Did you know that 4% of the world’s drinking water is used to produce our clothes?
That it takes the equivalent of 285 showers to make one pair of jeans?
That the fashion industry emits 1.2 billion tons of greenhouse gas every year?
Eating organic, using organic or homemade cosmetics, cleaning the house with ecological products, everyone is trying hard to meet the challenges of the ecological transition. But we all too often forget that our wardrobe is filled with fibers and materials harmful to both the environment and to our health. Indeed, fashion would be the second most polluting sector, just after the oil industry!
But who said it was impossible to reconcile fashion and ecology?
To help consumers make responsible choices, the fashion industry is undergoing today profound changes and many manufacturers are turning to eco-design; clothing made from organic and natural materials, free of pesticides is slowly replacing harmful, synthetic products. Starting with the garment production stage, manufacturers are playing a key role in encouraging eco-friendlier options and a more sustainable supply of materials. As such, the market of eco fibers is rising, and expected to reach $69 million by 2025.
8 natural materials that are good to the environment and to you:
1. Organic cotton
Cotton is the most consumed textile fiber in the world. However, its manufacture involves the use of pesticides and bleaching agents harmful to humans and the environment. Its culture is also very harmful to the natural resources, requiring more than 5000L of water to produce 1 kg of cotton. Organic cotton requires less water. Softer, it has the advantage of being hypoallergenic (unlikely to cause an allergic reaction). Moreover, it is grown without GMOs, pesticides or chemicals.
2. Organic hemp
Organic hemp is a popular material used in ecological textiles for its pure and natural fibers. Easy to cultivate, this material requires little water, little fertilizer, does not require a phytosanitary product (relating to the health of plants). However, always go for organic hemp. This plant has the advantage of growing quickly, so hemp production has little impact on the environment. Even if hemp remains expensive, it has advantages: its material is very resistant and can be worn both in summer and winter while protecting you from UV rays.
Flax is a natural fiber that requires little fertilizer and no pesticides, but we must nonetheless go for the organic type. Produced 80% in Europe, this material represents only 1% of the textile fibers used in the world. In addition to respecting the environment, the cultivation of flax fiber has many advantages: it is biodegradable, hypoallergenic, resistant, insulating and light.
4. Vegetable-tanned leather
Vegetable-tanned leather is revolutionizing the fashion world. It differs from classic leather by its tanning mode: vegetable leather uses plant active ingredients, unlike animal leather that uses polluting products like heavy metals and minerals, to be then thrown into nearby rivers, causing pollution of waters and soils. Leather can also be made from food waste.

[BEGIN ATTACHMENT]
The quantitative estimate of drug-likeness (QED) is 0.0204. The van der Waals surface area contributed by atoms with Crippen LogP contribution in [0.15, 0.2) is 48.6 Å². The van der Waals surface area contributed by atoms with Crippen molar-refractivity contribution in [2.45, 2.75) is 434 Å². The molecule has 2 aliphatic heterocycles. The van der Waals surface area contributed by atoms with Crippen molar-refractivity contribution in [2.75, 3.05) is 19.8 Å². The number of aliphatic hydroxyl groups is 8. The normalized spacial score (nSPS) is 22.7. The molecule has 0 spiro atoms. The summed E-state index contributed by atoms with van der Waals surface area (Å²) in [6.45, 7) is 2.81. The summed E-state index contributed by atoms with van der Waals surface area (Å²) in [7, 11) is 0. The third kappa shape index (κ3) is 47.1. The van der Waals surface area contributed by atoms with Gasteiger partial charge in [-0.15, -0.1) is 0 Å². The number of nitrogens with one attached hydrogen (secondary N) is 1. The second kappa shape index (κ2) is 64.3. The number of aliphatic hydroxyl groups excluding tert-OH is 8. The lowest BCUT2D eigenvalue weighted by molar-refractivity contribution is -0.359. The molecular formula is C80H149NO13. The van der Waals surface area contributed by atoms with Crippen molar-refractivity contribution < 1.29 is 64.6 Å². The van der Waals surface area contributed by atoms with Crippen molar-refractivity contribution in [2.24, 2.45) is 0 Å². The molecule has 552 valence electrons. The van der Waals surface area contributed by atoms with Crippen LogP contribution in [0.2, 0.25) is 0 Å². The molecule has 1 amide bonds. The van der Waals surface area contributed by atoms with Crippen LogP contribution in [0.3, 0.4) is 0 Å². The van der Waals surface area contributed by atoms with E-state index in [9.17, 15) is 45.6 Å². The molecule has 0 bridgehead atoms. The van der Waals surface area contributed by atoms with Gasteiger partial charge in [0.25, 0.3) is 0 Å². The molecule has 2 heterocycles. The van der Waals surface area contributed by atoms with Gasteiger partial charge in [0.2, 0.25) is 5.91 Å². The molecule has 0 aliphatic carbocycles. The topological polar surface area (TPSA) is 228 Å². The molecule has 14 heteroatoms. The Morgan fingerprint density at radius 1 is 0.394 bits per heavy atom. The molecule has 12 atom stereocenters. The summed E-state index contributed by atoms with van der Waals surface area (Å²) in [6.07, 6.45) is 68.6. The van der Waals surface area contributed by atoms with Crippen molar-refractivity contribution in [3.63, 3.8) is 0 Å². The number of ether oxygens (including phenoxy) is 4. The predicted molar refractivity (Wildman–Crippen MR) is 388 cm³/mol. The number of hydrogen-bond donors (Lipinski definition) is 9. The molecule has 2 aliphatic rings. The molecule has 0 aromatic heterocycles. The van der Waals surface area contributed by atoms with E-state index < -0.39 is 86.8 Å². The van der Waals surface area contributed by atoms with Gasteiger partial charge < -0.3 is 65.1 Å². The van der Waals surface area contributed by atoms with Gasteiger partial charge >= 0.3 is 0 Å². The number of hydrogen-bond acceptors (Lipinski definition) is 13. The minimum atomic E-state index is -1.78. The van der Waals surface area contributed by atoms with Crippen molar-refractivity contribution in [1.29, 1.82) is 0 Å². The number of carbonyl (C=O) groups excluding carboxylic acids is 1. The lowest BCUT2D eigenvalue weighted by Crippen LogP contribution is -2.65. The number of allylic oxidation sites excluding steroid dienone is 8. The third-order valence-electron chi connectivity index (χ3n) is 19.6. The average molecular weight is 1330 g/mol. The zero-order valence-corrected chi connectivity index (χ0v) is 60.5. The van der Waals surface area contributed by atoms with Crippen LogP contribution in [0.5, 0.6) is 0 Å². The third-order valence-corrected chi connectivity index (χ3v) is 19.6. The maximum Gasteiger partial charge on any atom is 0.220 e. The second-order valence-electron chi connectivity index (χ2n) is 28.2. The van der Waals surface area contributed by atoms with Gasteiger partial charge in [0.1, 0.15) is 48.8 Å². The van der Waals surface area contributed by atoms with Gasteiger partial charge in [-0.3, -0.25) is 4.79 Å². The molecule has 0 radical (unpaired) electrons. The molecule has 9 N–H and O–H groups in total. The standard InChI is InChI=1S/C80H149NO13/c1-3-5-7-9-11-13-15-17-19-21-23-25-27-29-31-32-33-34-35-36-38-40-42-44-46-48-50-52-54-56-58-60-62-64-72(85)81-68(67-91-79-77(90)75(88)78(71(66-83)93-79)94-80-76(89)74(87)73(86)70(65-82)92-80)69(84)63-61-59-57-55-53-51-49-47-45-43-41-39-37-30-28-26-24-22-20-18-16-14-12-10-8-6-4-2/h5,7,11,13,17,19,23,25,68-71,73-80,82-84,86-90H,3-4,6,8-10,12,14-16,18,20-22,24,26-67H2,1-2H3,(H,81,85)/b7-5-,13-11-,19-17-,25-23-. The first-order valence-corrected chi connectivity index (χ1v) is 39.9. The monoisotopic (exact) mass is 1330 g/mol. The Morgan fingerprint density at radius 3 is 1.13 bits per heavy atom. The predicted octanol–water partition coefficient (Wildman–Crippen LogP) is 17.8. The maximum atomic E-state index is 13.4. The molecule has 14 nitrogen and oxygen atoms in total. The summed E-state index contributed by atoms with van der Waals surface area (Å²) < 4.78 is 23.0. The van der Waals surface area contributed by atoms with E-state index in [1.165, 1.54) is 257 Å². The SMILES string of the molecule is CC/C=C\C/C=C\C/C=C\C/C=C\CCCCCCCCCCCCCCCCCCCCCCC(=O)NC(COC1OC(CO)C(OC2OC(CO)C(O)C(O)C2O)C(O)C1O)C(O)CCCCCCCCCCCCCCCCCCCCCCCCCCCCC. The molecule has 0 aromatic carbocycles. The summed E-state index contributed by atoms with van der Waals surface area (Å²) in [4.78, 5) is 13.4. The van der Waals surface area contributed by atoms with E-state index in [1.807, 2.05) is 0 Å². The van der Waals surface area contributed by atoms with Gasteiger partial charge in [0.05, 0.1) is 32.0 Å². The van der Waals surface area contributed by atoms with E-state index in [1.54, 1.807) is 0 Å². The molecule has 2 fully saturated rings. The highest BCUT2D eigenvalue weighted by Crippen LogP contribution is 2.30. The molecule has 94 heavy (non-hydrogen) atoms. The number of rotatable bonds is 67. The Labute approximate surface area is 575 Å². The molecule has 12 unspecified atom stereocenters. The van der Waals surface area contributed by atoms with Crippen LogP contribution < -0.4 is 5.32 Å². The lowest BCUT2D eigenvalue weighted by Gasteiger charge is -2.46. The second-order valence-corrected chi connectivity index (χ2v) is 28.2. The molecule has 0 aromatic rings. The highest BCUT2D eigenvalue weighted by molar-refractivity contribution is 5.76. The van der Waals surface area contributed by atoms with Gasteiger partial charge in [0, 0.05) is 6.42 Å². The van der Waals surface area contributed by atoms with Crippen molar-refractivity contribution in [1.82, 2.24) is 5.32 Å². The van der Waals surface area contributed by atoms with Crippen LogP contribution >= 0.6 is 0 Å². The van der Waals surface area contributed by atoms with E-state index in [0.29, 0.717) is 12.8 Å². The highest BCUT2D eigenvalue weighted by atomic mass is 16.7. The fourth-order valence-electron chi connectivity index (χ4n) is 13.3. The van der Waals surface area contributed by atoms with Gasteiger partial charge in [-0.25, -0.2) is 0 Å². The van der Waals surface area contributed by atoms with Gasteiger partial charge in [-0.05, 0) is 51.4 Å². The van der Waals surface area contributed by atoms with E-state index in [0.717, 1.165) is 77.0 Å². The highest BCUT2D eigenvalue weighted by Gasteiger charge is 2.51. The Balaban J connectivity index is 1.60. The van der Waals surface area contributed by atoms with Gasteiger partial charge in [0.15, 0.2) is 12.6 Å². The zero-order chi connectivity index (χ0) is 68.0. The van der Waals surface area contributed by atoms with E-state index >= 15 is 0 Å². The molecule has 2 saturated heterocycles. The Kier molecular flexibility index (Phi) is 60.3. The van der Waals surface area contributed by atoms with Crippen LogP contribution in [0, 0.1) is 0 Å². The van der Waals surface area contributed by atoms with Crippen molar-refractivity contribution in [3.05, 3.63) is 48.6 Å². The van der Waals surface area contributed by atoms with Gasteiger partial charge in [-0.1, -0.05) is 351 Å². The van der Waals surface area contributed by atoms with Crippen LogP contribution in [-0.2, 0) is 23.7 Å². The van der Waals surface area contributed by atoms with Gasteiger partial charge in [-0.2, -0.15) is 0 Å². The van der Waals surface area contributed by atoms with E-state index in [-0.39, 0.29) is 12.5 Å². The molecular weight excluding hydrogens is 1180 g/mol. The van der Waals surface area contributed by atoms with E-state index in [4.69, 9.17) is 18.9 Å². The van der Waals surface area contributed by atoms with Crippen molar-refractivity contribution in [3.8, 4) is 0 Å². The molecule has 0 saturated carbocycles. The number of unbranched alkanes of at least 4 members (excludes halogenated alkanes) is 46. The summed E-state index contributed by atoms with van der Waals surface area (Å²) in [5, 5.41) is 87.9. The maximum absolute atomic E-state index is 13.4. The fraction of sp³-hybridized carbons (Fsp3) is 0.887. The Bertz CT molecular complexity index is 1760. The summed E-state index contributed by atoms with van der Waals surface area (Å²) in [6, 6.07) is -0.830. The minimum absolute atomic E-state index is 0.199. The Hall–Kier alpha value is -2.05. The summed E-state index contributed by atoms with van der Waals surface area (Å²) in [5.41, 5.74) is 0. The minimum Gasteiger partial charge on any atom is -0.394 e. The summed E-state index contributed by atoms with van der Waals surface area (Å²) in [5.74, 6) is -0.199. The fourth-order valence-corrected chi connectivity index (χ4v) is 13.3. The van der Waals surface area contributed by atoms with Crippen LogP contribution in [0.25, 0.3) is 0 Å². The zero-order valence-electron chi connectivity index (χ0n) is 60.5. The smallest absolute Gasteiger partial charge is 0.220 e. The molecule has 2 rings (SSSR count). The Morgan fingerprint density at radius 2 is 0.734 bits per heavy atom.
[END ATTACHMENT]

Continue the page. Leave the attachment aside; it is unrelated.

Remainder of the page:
Example: Matt & Nat
Also called vegetable cashmere, lenpur is made from white pine branches that only grow in China and Canada. These branches come from pruned wood and not from felled wood, which does not encourage deforestation and respects standards in terms of environmental sustainability. The properties of white pine make it a quality material including a softness similar to cashmere, a thermoregulatory aspect and a quality three times better than cotton because it resists washing at high pressure.
Example: Do You Green
6. Ingeo fiber
This biodegradable material comes from corn sugar and is obtained by fermentation, distillation and polymerization. Ingeo fiber is environmentally friendly because it is bio-compostable, made from renewable components and emits little CO2. Antiacarian, it is also hypoallergenic, absorbent, regulates body temperature and is shock resistant. It is used in sportswear most particularly.
7. Coffee ground fiber
Coffee ground is a key raw material that can be used in a variety of products, from outdoor and sportswear to household items. Fabrics made from coffee ground fibers showcase excellent natural anti-dour qualities, UV ray protection and a quick drying time. The coffee grounds used are taken and recycled from some of the world’s largest coffee vendors, like Starbucks. In this way, the company gives a second life to coffee grounds which would have otherwise ended up in trash bins.
Discovered in the late 1980s, lyocell fiber comes from the cellulose of Asian eucalyptus wood from sustainable forests. Its manufacture does not require harmful solvents or pollutants and its material is eco-friendly. Lyocell has properties similar to wool but is 50% more absorbent than the latter. It is also softer than silk and linen.
Eco fibers are rapidly gaining popularity. However, increasing demand for synthetic fibers that are cheaper than organic cotton is likely to preempt the rise of the eco fiber-based textile industry in the near future, affecting their market at large.